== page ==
California Department of Resources Recycling and Recovery (CalRecycle) 

Beyond 2000: California's Continuing Need for Landfills

Ensuring Environmentally Safe Landfills

Adequate landfill capacity alone, without first-rate environmental protection, is not enough. California will never again tolerate the garbage dumps of the past. We must have state-of-the-art, environmentally safe landfills. To achieve this goal, CalRecycle oversees a comprehensive regulatory system in cooperation with other responsible environmental agencies and landfill operators. This regulatory system starts with the planning and construction of a landfill, continues through its operation, and remains in effect for 30 years after closure. Before construction begins on a new or expanded landfill, the proposal must undergo a rigorous scrutiny, consisting of the following major steps:

  • Site Selection: The operator must analyze and test alternative sites to show that site geology and topography will prevent water pollution, flooding, earthquake hazards, and other adverse effects. Also, the site must be remote enough from homes, schools, airports, and other sensitive human activities so as not to cause any adverse effects.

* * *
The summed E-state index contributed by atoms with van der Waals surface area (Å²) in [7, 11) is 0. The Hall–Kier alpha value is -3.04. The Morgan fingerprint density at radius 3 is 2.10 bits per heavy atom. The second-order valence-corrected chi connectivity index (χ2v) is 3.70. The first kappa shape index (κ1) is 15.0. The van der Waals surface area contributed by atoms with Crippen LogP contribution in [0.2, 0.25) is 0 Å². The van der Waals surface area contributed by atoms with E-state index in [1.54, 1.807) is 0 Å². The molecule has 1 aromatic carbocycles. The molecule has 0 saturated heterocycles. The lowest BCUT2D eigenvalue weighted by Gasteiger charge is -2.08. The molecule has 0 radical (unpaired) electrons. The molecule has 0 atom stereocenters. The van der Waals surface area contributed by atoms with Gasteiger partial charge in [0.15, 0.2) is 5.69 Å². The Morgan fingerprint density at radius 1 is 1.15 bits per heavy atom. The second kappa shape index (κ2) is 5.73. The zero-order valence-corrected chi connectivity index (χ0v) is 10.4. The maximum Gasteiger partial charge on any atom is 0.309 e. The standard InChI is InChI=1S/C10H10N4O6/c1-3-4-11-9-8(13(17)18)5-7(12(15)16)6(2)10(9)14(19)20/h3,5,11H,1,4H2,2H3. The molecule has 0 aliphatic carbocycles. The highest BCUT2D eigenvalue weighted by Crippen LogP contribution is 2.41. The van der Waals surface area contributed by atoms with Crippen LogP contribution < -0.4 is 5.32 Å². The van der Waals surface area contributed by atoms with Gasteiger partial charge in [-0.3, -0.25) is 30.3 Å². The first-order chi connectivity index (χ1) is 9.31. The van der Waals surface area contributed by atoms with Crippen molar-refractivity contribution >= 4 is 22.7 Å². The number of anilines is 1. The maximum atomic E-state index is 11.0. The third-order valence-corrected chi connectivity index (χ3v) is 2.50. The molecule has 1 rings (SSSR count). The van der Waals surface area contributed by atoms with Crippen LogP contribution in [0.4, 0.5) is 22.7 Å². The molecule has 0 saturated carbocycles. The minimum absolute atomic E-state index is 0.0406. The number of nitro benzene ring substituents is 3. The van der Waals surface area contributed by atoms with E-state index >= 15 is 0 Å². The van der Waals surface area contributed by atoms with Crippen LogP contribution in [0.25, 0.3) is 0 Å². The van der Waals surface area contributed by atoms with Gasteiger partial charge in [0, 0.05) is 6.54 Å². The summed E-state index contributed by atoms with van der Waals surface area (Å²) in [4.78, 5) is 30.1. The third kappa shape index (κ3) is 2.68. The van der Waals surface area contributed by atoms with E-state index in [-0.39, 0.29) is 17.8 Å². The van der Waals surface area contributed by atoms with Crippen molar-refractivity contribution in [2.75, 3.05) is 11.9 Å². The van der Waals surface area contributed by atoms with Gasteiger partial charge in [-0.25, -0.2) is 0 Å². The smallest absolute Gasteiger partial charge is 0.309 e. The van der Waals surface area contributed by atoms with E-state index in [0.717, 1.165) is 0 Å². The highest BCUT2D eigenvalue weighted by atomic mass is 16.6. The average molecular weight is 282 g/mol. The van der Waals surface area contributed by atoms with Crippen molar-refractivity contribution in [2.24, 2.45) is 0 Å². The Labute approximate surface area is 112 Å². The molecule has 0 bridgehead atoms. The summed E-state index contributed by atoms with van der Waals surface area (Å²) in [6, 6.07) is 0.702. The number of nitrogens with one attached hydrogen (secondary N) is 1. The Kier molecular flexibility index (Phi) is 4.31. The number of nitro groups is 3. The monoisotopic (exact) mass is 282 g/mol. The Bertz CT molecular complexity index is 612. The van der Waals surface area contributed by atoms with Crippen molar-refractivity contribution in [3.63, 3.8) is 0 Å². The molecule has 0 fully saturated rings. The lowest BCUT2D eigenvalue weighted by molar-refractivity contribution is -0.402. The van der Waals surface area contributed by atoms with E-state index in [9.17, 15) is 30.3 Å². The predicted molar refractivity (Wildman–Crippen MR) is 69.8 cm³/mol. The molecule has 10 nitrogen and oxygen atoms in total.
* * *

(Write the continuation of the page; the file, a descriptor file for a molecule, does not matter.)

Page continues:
• Environmental Review: An environmental analysis, and in most cases a full environmental impact report, must be prepared to show how all possible adverse environmental impacts will be mitigated.
  • Engineering: A detailed engineering design must be prepared, covering every aspect of the landfill site, its construction and operation, and its environmental protection systems.
  • Land Use Approval: The local planning agency must certify that the site is in conformance with the city or county general plan, the local zoning code, and the county or regional integrated waste management plan.
  • Air Quality Permit Approval: The local or regional air quality management must certify that accurate measures will be taken by the operator to monitor and control all anticipated emissions.
  • Water Quality Control Approval: The Regional Water Quality Control Board must adopt waste discharge requirements that the operator must follow to protect surface and ground water quality.
  • Solid Waste Facility Permit Approval: Only after all of the foregoing approvals have been obtained may this permit be issued by the solid waste local enforcement agency, with the concurrence of the California Integrated Waste Management Board. It must also be shown that the landfill can meet all state operating standards and has an approved closure plan, a post-closure maintenance and monitoring plan, and proof of financial responsibility in the event of any liability.

Public hearings are held before any of the above approvals and permits are granted. The result is today's modern, state-of-the-art landfill.

Cross Section of a modern landfill.

Select the picture above to see a larger version.

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Last updated: May 28, 2003
Martin Perez: (916) 323-0834